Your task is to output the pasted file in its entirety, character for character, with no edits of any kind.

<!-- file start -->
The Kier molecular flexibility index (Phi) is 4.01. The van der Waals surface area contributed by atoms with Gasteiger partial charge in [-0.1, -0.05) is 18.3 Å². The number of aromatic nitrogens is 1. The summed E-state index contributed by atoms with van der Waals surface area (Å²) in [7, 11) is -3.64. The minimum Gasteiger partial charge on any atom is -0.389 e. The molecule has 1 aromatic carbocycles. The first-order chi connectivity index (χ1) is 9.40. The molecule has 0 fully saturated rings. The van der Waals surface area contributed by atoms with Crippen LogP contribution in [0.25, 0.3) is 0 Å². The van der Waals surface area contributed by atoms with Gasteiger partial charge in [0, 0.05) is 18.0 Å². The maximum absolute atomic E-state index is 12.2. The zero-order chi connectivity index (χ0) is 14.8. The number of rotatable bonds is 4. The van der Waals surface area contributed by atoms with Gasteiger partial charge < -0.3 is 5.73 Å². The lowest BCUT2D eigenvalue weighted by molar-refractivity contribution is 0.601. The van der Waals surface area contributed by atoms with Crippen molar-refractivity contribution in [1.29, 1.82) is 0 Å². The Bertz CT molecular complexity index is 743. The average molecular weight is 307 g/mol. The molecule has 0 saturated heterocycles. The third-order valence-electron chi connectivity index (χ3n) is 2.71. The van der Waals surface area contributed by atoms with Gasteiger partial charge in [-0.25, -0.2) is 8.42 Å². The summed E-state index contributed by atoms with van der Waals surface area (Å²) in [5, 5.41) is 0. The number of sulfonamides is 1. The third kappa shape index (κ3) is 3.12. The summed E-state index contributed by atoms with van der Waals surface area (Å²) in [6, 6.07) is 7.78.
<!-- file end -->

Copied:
The Kier molecular flexibility index (Phi) is 4.01. The van der Waals surface area contributed by atoms with Gasteiger partial charge in [-0.1, -0.05) is 18.3 Å². The number of aromatic nitrogens is 1. The summed E-state index contributed by atoms with van der Waals surface area (Å²) in [7, 11) is -3.64. The minimum Gasteiger partial charge on any atom is -0.389 e. The molecule has 1 aromatic carbocycles. The first-order chi connectivity index (χ1) is 9.40. The molecule has 0 fully saturated rings. The van der Waals surface area contributed by atoms with Crippen LogP contribution in [0.25, 0.3) is 0 Å². The van der Waals surface area contributed by atoms with Gasteiger partial charge in [0, 0.05) is 18.0 Å². The maximum absolute atomic E-state index is 12.2. The zero-order chi connectivity index (χ0) is 14.8. The number of rotatable bonds is 4. The van der Waals surface area contributed by atoms with Gasteiger partial charge < -0.3 is 5.73 Å². The lowest BCUT2D eigenvalue weighted by molar-refractivity contribution is 0.601. The van der Waals surface area contributed by atoms with Crippen molar-refractivity contribution in [1.29, 1.82) is 0 Å². The Bertz CT molecular complexity index is 743. The average molecular weight is 307 g/mol. The molecule has 0 saturated heterocycles. The third-order valence-electron chi connectivity index (χ3n) is 2.71. The van der Waals surface area contributed by atoms with Gasteiger partial charge in [-0.25, -0.2) is 8.42 Å². The summed E-state index contributed by atoms with van der Waals surface area (Å²) in [5, 5.41) is 0. The number of sulfonamides is 1. The third kappa shape index (κ3) is 3.12. The summed E-state index contributed by atoms with van der Waals surface area (Å²) in [6, 6.07) is 7.78.